[Coral-List] American Samoa moving towards complete protection of big fishes

Charles Birkeland charlesb at hawaii.edu
Wed Aug 29 20:13:33 EDT 2007

American Samoa moving towards complete protection of big fishes

American Samoa might become the first territory to give complete protection to all large species of reef fishes in all seasons throughout the territory. At the recent US Coral Reef Task Force meeting in American Samoa (20-23 August), Governor Togiola Tulafono announced that the Government of American Samoa is beginning the process of protecting the big fishes (humphead wrasses, bumphead parrotfishes, giant grouper, giant trevallies, and six species of sharks). The local Samoan population expressed themselves with splendid eloquence at two public hearings in April 2001 in protest of the depletion of big fishes by a small group of commercial fishermen using high tech nightlights and scuba. These big fishes are now rare and therefore they are especially vulnerable to additional harvest. Because of this, Ray Tulafono, Director of the Division of Marine and Wildlife Resources (DMWR), will begin a process of hearings and consultations, working towards placing complete protection f
or the big fishes listed above.

Consideration of protection of big fishes is based on strong scientific evidence. Doug Fenner, Acting Chief Biologist at DMWR, working on a NOAA Coral Reef Monitoring Grant, had been diligently compiling information on the depletion of big reef fishes around American Samoa, reviewing all the available scientific information from research at DMWR, from other scientists in the territory, and from the research of visiting scientists over the years. The most compelling scientific support for this decision came from a massive report under review at this time (R. Brainard et al. 2007 Coral Reef Ecosystem Monitoring Report for American Samoa: 2002-2006. NOAA Pacific Islands Fisheries Science Center Special Report NMFS PIFSC. 504 pp). Replicate surveys (2002, 2004, 2006) around the American Samoan, Hawaiian, and Marianas Archipelagoes, as well as isolated islands such as Wake, Palmyra, Kingman Reef, Jarvis, Baker, Howland, consisted of  tow-board transects and visual benthic transec
ts. The independent survey methods both clearly demonstrated an inverse correlation between human population sizes and the presence of big fishes of all species.  Ray Tulafono reviewed the evidence with the DMWR biologists and all agreed these species need to be protected because they are rare.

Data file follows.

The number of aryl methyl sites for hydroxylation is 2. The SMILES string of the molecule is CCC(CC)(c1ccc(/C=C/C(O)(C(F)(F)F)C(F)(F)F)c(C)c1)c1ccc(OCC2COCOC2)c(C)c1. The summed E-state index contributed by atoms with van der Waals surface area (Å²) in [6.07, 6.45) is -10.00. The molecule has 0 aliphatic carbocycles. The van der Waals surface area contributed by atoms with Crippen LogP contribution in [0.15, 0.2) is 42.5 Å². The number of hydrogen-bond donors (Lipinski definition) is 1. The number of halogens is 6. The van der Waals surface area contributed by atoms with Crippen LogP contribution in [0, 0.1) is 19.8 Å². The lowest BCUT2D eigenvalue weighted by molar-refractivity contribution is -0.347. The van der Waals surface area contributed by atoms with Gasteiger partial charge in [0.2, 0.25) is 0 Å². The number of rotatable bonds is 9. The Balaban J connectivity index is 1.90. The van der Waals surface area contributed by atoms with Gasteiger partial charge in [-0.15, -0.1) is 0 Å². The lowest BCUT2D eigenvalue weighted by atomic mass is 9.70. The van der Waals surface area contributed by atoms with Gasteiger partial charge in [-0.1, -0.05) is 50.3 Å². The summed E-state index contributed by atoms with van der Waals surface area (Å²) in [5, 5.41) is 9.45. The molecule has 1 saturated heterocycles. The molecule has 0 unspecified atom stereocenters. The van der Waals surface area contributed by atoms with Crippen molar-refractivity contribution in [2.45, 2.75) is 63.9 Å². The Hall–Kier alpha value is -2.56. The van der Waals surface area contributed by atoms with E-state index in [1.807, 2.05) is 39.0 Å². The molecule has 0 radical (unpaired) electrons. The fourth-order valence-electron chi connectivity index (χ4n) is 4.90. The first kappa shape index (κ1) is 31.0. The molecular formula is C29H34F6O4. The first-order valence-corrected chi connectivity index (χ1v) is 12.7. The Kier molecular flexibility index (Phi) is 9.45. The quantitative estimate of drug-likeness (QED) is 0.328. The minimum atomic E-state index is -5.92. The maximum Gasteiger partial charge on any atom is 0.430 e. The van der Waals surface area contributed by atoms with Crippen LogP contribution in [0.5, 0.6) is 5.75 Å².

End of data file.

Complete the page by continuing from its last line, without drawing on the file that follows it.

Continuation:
This latest action is consistent with other responsible measures by the Government of American Samoa. In 2000 and Executive Order (EO) by the Governor banned collection of  "live rock" for export to the aquarium market. In 2001, an EO banned scuba-assisted fishing. In 2003, an EO was given to protect sea turtles and marine mammals in territorial waters. This EO reiterated the need for protection and public education regarding these federally protected endangered species. In 2003, another EO was given to ban shark finning in territorial waters.

Pacific islanders live close to their resources and therefore have a relatively clear perception of the status of the surrounding marine life. A number of island cultures around the tropical Pacific have traditions of responsible resource management. I have heard that Palau now protects all of its reef sharks because tourism is an important part of its economy. Niue protects humphead wrasses. Queensland, Australia (the largest Pacific island), fully protects humphead wrasses and also groupers greater than 100 cm because of their low natural abundances and potential threat from overexploitation. Queensland is also considering additional protection of nearshore sharks. But as far as I know, American Samoa is the first to work towards complete protection of all their ten largest species of reef fishes.

Chuck Birkeland

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